The diamond grading process is accepted worldwide as the standardised way to assess the characteristics of diamonds. Established by the Gemological Institute of America (GIA), the system is used to determine a diamond’s rarity and value. And, while we at Trilogy Jewellers encourage clients to select the perfect diamond by the way it makes them feel, we bring a touch of science to the decision and can talk you through the traditional diamond grading process.
In this guide, we’ll examine what these grades mean, where they came from and how they affect a piece’s price tag.
A brief history of the diamond grading system
It’s said that the oldest known diamonds are more than 3 billion years old, and while various grading systems have come and gone over the last few centuries, the current GIA system didn’t come into play until 1931. Robert M. Shipley, founder of the Gemological Institute of America, noticed the industry was missing the standardisation and science needed to compare and therefore properly value diamonds.
The mission of the GIA was to “ensure the public trust in gems and jewellery by upholding the highest standards of integrity, academics, science, and professionalism through education, research, laboratory services, and instrument development.”
In the 1940s, Shipley introduced the “4 Cs” to the industry (we’ll touch more on this in the next section), which he began informally teaching to jewellers. In 1955, this became the universally recognised diamond grading system - and we still use it to this day.
Cut, colour, clarity & carat weight
Cut, colour, clarity and carat weight, also known as “the 4 Cs”, are used to evaluate the quality of a diamond. While each component measures just one characteristic, together they form a comprehensive evaluation of a diamond’s beauty, according to science.
- Cut: The diamond’s shape, angles, symmetry, facets and finish
- Has the largest impact on a diamond’s brilliance, fire and scintillation
- Colour: How colourless the diamond is
- In a white diamond, a yellow tint indicates a lower quality
- An ideal diamond has minimal body colour, so it can reflect more true colour
- Clarity: Describes the presence of inclusions and blemishes
- Diamonds are formed under intense heat and pressure, which causes inclusions (imperfections inside the diamond) and blemishes (imperfections on the surface)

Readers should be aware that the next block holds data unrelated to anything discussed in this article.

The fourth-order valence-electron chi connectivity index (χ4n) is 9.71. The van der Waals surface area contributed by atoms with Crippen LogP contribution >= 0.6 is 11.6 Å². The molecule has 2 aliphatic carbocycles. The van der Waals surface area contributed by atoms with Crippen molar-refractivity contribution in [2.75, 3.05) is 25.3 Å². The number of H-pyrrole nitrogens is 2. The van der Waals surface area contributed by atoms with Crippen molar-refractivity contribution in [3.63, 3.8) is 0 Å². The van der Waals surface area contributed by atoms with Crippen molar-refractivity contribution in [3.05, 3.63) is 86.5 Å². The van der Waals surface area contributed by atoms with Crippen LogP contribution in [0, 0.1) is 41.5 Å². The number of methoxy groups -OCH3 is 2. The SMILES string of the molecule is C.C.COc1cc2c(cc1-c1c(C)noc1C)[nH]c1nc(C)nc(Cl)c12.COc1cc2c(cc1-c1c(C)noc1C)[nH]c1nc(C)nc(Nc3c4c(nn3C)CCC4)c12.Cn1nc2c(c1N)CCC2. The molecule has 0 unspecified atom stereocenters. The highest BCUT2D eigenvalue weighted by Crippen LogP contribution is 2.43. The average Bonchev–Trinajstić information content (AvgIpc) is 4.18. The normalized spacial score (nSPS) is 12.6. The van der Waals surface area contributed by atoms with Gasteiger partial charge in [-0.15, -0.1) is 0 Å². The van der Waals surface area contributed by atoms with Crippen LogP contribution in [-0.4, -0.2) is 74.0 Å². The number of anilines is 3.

- Diamonds with less inclusions and blemishes have more brilliance
- Carat: The diamond’s weight
- Measures the weight, not size, of a diamond
What do the clarity grades mean?
The GIA system sorts diamonds into 11 grades or categories. Size, nature, position, colour or relief, and quantity of clarity characteristics visible under 10x magnification all determine the clarity grade. At the highest point of the grading system is the flawless (FL) classification, which covers exceptionally rare diamonds.
The accepted scale, taken from the GIA website is:
- Flawless (FL) - No inclusions or blemishes are visible to a skilled grader using 10× magnification
- Internally Flawless (IF) - No inclusions and only blemishes are visible to a skilled grader using 10× magnification
- Very, Very Slightly Included (VVS1 and VVS2) - Inclusions are difficult for a skilled grader to see under 10× magnification
- Very Slightly Included (VS1 and VS2) - Inclusions are minor and range from difficult to somewhat easy for a skilled grader to see under 10x magnification
- Slightly Included (SI1 and SI2) - Inclusions are noticeable to a skilled grader under 10x magnification
- Included (I1, I2, and I3) - Inclusions are obvious under 10× magnification and may affect transparency and brilliance
How does grading affect price?
It’s a common misconception amongst those without much experience in diamond buying that carat weight is the leading factor in setting the value. In fact, two diamonds can have the same carat weight and have wildly varying costs, due to differences in cut, colour and clarity.Clarity is one of the leading determinants of price, and is the assessment you should pay most attention to when buying, for example, an engagement ring. Clarity reflects how flawless the diamond is and the less imperfections there are, the higher the price tag will be.
When it comes to colour, the less colour the better. Therefore, you can expect to pay more for a more colourless diamond. Colour is measured on a scale from D-Z, where D is the most valuable. However, colours other than white - such as diamonds containing reds, blues and greens - are even more valuable than D diamonds and can be sold for an even higher premium.
The diamond experts at Trilogy Jewellers can guide you through the buying process, in-store or over the phone. Visit us in Hatton Garden or call 0203 929 8227.
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